Jazz Album Review: “Old and New Dreams” — Reminder of Adventurous Sounds Past
By Michael Ullman
The music this band produced was famously challenging: it was also often surprisingly beautiful.
Old and New Dreams (ECM Luminessence Series, LP, 1979)
In 1960, Ornette Coleman released his quartet album This is Our Music. A few years later, I remember standing in a record store and staring at the cover, which showed the four musicians staring right back. The band — Ornette Coleman with trumpeter Don Cherry, bassist Charlie Haden, and drummer Ed Blackwell — couldn’t have looked more serious. Haden seems to be glaring at the camera hostilely. Cherry, called “Donald” on the cover, looks as if he might once have smiled, while Blackwell stares downward. Of course, I bought the record, and of course, I was startled by the geniality of the actual music, the bounce provided by Blackwell’s tom-toms and the oddly lyrical playing by the others. I noted then that Coleman’s compositions often seemed to come in two parts: a relatively slow melody followed by a fearsome scramble. The soloist could develop either part. The music they produced was famously challenging; it was also often surprisingly beautiful.
Three quarters of that group, with tenor saxophonist Dewey Redman substituting for Ornette Coleman, formed the group Old and New Dreams in the mid-’70s as a tribute to their one-time leader. (Coleman was himself still playing and wouldn’t pass on until 2015.) In 1975 they made for Black Saint the record Old and New Dreams. What struck me in that release was the sheer beauty of some of the playing, particularly Don Cherry’s lyrical solo on “Chairman Mao.” That piece includes a vibrant bass solo over the singing of a Chinese woman deep in the background. It’s a kind of lament: Coleman’s disciples were adept at doing sorrow songs as well as merry ones. The quartet was valuable in a secondary way: it reintroduced Coleman compositions that we wouldn’t have otherwise heard, including “Handwoven,” which receives its only recording on this Black Saint disc. (It’s been reissued on a box set entitled Charlie Haden.)
Newly reissued by ECM on an audiophile LP, this 1979 recording is the band’s second offering. Confusingly, it is also called Old and New Dreams. It begins ravishingly, with Charlie Haden playing a solo introduction to Coleman’s most famous tune, “Lonely Woman.” Haden had one of the richest bass sounds ever, and it is captured warmly by ECM. All praise is due to the engineers. The recorded sound is excellent throughout, including a sweetly precise mid-range. Blackwell’s drums are spread across the sound stage. Normally I’d disapprove of this, but in several places, including Blackwell’s solo on the oddly titled “Orbit of LA-BA,” the recorded sound helps us hear his performance as what it is — a conversation with himself, the bass drum in the left channel answering the pattern on tom-toms in the right.
Everyone gets to solo on the 12-minute “Lonely Woman.” The quartet takes the melody at about half the tempo of the 1960 recording — the melody as stated by Cherry seems suspended in air, while Blackwell plays at his own brisk pace. Haden goes intently up and down a scale before he reaches the second part of the composition, when he suddenly strums fiercely as Cherry squeals. The first solo is Redman’s. Later, Cherry enters with his own version of the deeply compelling melody.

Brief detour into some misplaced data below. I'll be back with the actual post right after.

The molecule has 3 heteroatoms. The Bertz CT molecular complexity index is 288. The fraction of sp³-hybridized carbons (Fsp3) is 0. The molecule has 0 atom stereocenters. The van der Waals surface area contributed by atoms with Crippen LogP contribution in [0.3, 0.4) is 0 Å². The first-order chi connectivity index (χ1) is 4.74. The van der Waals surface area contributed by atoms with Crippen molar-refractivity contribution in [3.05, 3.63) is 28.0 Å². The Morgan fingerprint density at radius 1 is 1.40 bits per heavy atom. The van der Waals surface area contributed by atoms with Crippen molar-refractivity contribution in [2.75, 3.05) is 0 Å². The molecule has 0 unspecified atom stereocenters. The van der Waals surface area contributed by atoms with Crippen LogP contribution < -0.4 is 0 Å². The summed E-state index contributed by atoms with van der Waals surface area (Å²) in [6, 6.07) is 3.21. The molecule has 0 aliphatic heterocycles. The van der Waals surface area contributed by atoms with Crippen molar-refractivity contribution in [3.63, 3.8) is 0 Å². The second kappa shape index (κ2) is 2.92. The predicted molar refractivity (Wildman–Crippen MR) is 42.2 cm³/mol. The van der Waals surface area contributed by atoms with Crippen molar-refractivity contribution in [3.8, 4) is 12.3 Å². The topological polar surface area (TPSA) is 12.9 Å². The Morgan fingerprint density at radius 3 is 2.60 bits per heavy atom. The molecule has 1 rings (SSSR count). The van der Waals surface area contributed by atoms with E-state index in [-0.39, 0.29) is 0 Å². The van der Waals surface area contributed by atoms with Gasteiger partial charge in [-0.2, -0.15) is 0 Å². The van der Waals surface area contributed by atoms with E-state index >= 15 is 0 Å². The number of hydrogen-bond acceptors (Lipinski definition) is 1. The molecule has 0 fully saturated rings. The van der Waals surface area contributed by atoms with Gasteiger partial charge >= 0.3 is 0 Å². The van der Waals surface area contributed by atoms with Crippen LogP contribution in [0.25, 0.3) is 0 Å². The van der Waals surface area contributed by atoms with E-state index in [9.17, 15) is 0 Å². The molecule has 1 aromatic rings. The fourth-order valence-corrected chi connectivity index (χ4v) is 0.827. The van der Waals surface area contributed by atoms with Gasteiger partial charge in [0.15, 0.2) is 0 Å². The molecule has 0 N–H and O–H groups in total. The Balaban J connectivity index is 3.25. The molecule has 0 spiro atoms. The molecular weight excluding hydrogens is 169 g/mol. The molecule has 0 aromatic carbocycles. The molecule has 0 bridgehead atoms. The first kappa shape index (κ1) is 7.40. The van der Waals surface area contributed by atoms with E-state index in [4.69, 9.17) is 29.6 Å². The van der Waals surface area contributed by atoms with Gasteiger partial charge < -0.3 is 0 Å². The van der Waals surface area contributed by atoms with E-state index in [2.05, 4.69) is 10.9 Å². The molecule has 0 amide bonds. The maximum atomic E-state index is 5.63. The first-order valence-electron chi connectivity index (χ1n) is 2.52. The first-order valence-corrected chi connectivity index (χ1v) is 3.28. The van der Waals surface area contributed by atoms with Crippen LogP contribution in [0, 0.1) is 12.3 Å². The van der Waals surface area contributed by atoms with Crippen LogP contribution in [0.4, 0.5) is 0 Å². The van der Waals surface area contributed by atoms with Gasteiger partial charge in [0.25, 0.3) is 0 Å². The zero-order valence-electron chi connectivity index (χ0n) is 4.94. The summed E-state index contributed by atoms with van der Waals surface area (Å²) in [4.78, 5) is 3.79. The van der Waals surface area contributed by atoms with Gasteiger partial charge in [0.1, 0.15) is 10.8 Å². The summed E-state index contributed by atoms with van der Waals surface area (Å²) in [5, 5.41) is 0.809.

Each musician has a feature on this ECM record. Ed Blackwell’s “Togo” begins with Cherry stating the folksy melody via a resonant solo. Then Blackwell sings what sounds like a vocal version of a drum solo before he enters on percussion. His solo is, as usual, melodically rich. The New Orleans-born drummer plays on tom-toms in a dancing style, here under the persistent ring of his cowbell. The quartet takes up Cherry’s “Guinea,” which again begins with an atmospheric solo trumpet. The band enters. Haden and Redman initially play the the core of the theme in unison, then Cherry solos with his unique combination of anxious squeals and naïve-sounding folk sounds. The shock here is that Cherry plays piano behind Redman’s solo.
There’s more doubling on Redman’s “Orbit of LA-BA.” Redman plays the musette, a double-reed instrument that looks and sounds like a small oboe. This piece includes some overdubbing so at some points we hear two musettes. The sound, with Redman high in the treble, seems to isolate him even when he is backed by the others: Haden’s feature is a number he recorded four times, his “Song for the Whales.” He not only dedicates the piece to these creatures: he imitates their cries on his bowed bass. Haden makes hollow cries as well as eerie groans and creaks. “Song for the Whales” shows us how Cherry would sound if called in to play duets with leviathans. The Coleman composition on the album is his “Open or Close.” It’s typical of this composer to invite the musicians to make a choice, though I am not sure what open or close means musically. Coleman himself never recorded this piece.
Live, Old and New Dreams was one of the delights of the late ’70s and 80s. This LP is a fine representation of that band’s adventurous sound.
Michael Ullman studied classical clarinet and was educated at Harvard, from which he received a PhD in English. The author or co-author of two books on jazz, he has written on jazz and classical music for the Atlantic Monthly, New Republic, High Fidelity, Stereophile, Boston Phoenix, Boston Globe, and other venues. His articles on Dickens, Joyce, Kipling, and others have appeared in academic journals. For over 20 years, he has written a bi-monthly jazz column for Fanfare Magazine, for which he also reviews classical music. At Tufts University, he teaches mostly modernist writers in the English Department and jazz and blues history in the Music Department. He plays piano badly.